Moonrise, Hernandez, New Mexico

"Moonrise, Hernandez, New Mexico" by Licensed under Fair use of copyrighted material in the context of Moonrise, Hernandez, New Mexico via Wikipedia -,_Hernandez,_New_Mexico.jpg#mediaviewer/File:Moonrise,_Hernandez,_New_Mexico.jpg

“Moonrise, Hernandez, New Mexico” by Licensed under Fair use of copyrighted material in the context of Moonrise, Hernandez, New Mexico via Wikipedia

Seventy-three years ago last month Ansel Adams made this iconic picture of a New Mexico village, landscape, and sky that is still one of his most popular works.

While he’s strongly associated with his native California, especially photographs of Yosemite and the Sierra wilderness, Ansel made several visits to the desert Southwest and his images from those trips have become equally known and loved.

“Moonrise, Hernandez, New Mexico” is a photo I come back to over and over. For me it expresses in a quiet but powerful way the transcendence of beauty over emptiness, loneliness, the mundane, even over death itself.

The composition of the picture speaks of hope and inspiration, moving from complexity to profound simplicity. Beginning with the plurality of forms at the bottom of the photo, our eye rises through the grave markers and the more simple adobe structures of the church and other buildings, into the soaring beauty of the mountains and clouds, and finally we lose ourselves in the profound depths of the dark sky.

There in the sky, silent yet eloquent, solitary yet connected, simple yet awe-inspiring, is the form and light of the nearly round moon. Almost half of the picture is dark sky and still the moon holds its own, suspended in motion, blessing the landscape below.

I’ve spent time traveling in New Mexico, Arizona, west Texas, and even the state of Chihuahua across the Mexican border. Much of the landscape in these places reminded me of Ansel’s “Moonrise.” The dominant memory of each trip is gazing with mouth agape, in awe of the surreal landscape of mesas, canyons, and deserts, often with snow-capped mountains on the far horizon.

Even my favorite series of novels is set in the desert Southwest. The mystery stories of the late Tony Hillerman captivated me from page one of The Blessing Way, the first book in the series. Hillerman loved the stark, stunning landscape of the Navajo Reservation in Arizona and New Mexico and that deep appreciation permeates every book in the series.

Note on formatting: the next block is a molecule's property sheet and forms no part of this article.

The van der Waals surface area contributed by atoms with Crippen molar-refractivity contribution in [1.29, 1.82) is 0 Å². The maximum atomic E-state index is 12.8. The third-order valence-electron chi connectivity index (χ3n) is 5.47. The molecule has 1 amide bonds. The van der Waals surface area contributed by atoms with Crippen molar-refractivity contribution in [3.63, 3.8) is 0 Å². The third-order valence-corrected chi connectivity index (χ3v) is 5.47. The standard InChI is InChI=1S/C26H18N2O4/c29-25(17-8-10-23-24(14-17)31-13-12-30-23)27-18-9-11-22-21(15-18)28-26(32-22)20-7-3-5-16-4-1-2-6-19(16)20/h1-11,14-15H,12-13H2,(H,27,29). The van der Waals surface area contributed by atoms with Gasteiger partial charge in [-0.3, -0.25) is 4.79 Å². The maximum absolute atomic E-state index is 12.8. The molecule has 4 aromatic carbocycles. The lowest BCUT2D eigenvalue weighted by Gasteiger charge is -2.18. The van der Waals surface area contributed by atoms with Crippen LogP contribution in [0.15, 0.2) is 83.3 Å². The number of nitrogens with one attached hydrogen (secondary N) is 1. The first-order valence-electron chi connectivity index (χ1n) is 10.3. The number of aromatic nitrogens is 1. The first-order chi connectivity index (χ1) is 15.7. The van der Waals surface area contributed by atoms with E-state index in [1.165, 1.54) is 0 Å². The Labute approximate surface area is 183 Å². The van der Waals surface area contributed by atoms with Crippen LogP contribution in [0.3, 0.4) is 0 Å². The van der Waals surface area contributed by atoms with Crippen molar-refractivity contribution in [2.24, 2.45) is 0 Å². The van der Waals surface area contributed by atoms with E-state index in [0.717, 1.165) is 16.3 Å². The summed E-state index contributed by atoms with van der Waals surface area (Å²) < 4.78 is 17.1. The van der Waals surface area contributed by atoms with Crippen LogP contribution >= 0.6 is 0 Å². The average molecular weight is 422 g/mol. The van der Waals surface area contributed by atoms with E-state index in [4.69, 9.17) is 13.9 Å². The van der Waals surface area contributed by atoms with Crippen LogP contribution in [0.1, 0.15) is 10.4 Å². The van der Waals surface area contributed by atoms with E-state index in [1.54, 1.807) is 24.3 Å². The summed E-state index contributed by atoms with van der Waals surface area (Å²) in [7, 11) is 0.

Ansel Adams made “Moonrise” after a long day working in another location in New Mexico. Driving just before sunset with his son and one of his best friends, he came over a hill outside the small town of Hernandez and saw this scene. Ansel stopped and yelled for everyone to get out of the car and quickly set up the camera. Seconds after he took this iconic photograph the sun set. The light was gone, the moment was over. He didn’t have time for even a second exposure.

Much has been made over Ansel’s vision to not only see this amazing image but also his ability to quickly set up and make a photograph. When he didn’t have time even to grab his light meter, he recalled by memory the luminescence of the moon and adjusted his exposure accordingly. His skill, his preparation, his training had all prepared him for that one moment and allowed him to make this picture.

This image is about life and death. The grave markers, reflecting the last light of the setting sun, are one of the most distinctive features of this photo. The image begins with death and the universal need for each one of us to consciously accept our own death. But this is done in hope, moving up through life and beauty to the simplicity of the One, the Light that overcomes darkness.

As we approach the winter solstice with the long nights and short days, and the gifts of Advent and Christmas and the Christmas season, this is a photo that brings comfort, hope, and inspiration.


One thought on “Moonrise, Hernandez, New Mexico

  1. Reblogged this on Smriti "Simmi" D. Isaac. Creating, collecting, and sharing thoughts and ideas. And learning along the way. and commented:
    Thank you for sharing this photo, and for the education surrounding its making and maker. I found your description of the artist’s circumstances as well as your own insights into the interpretation of it all very interesting. The reference to the book, with all due respect, may be deserving of a dedicated post to it. All in all, very nicely done! Happy blogging, and a happy holiday season to you and yours!

Leave a Reply

Fill in your details below or click an icon to log in: Logo

You are commenting using your account. Log Out /  Change )

Google+ photo

You are commenting using your Google+ account. Log Out /  Change )

Twitter picture

You are commenting using your Twitter account. Log Out /  Change )

Facebook photo

You are commenting using your Facebook account. Log Out /  Change )


Connecting to %s